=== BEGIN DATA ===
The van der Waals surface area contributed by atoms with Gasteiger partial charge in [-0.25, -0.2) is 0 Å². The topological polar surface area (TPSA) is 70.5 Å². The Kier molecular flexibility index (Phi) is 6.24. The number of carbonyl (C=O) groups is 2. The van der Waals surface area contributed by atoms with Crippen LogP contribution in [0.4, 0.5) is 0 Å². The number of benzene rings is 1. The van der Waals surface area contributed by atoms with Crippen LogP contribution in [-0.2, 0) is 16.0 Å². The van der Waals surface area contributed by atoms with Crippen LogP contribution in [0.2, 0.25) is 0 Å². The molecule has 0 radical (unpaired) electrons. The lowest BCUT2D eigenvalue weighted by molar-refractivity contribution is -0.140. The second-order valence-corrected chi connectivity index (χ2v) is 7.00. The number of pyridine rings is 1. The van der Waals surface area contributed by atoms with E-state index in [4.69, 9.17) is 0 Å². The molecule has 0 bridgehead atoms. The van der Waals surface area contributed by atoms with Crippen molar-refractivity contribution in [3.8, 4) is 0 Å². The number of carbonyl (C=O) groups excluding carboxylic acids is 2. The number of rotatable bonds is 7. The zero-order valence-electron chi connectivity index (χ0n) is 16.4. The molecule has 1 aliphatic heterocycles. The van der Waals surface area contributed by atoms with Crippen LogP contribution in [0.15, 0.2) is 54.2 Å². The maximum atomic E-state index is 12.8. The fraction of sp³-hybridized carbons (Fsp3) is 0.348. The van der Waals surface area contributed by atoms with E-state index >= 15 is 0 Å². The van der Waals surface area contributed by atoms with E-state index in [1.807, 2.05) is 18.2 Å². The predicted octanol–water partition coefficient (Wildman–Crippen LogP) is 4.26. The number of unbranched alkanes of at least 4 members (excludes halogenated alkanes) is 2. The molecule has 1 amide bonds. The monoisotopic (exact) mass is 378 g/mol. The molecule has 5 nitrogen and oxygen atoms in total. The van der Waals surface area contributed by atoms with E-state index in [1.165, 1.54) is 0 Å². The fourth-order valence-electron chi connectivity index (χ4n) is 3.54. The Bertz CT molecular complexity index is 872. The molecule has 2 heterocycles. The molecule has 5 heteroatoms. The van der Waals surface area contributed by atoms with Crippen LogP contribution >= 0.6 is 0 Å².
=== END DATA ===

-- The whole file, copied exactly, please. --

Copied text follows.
The van der Waals surface area contributed by atoms with Gasteiger partial charge in [-0.25, -0.2) is 0 Å². The topological polar surface area (TPSA) is 70.5 Å². The Kier molecular flexibility index (Phi) is 6.24. The number of carbonyl (C=O) groups is 2. The van der Waals surface area contributed by atoms with Crippen LogP contribution in [0.4, 0.5) is 0 Å². The number of benzene rings is 1. The van der Waals surface area contributed by atoms with Crippen LogP contribution in [-0.2, 0) is 16.0 Å². The van der Waals surface area contributed by atoms with Crippen LogP contribution in [0.2, 0.25) is 0 Å². The molecule has 0 radical (unpaired) electrons. The lowest BCUT2D eigenvalue weighted by molar-refractivity contribution is -0.140. The second-order valence-corrected chi connectivity index (χ2v) is 7.00. The number of pyridine rings is 1. The van der Waals surface area contributed by atoms with E-state index in [4.69, 9.17) is 0 Å². The molecule has 0 bridgehead atoms. The van der Waals surface area contributed by atoms with Crippen molar-refractivity contribution in [3.8, 4) is 0 Å². The number of carbonyl (C=O) groups excluding carboxylic acids is 2. The number of rotatable bonds is 7. The zero-order valence-electron chi connectivity index (χ0n) is 16.4. The molecule has 1 aliphatic heterocycles. The van der Waals surface area contributed by atoms with Crippen LogP contribution in [0.15, 0.2) is 54.2 Å². The maximum atomic E-state index is 12.8. The fraction of sp³-hybridized carbons (Fsp3) is 0.348. The van der Waals surface area contributed by atoms with E-state index >= 15 is 0 Å². The van der Waals surface area contributed by atoms with E-state index in [1.807, 2.05) is 18.2 Å². The predicted octanol–water partition coefficient (Wildman–Crippen LogP) is 4.26. The number of unbranched alkanes of at least 4 members (excludes halogenated alkanes) is 2. The molecule has 1 amide bonds. The monoisotopic (exact) mass is 378 g/mol. The molecule has 5 nitrogen and oxygen atoms in total. The van der Waals surface area contributed by atoms with E-state index in [1.165, 1.54) is 0 Å². The fourth-order valence-electron chi connectivity index (χ4n) is 3.54. The Bertz CT molecular complexity index is 872. The molecule has 2 heterocycles. The molecule has 5 heteroatoms. The van der Waals surface area contributed by atoms with Crippen LogP contribution >= 0.6 is 0 Å².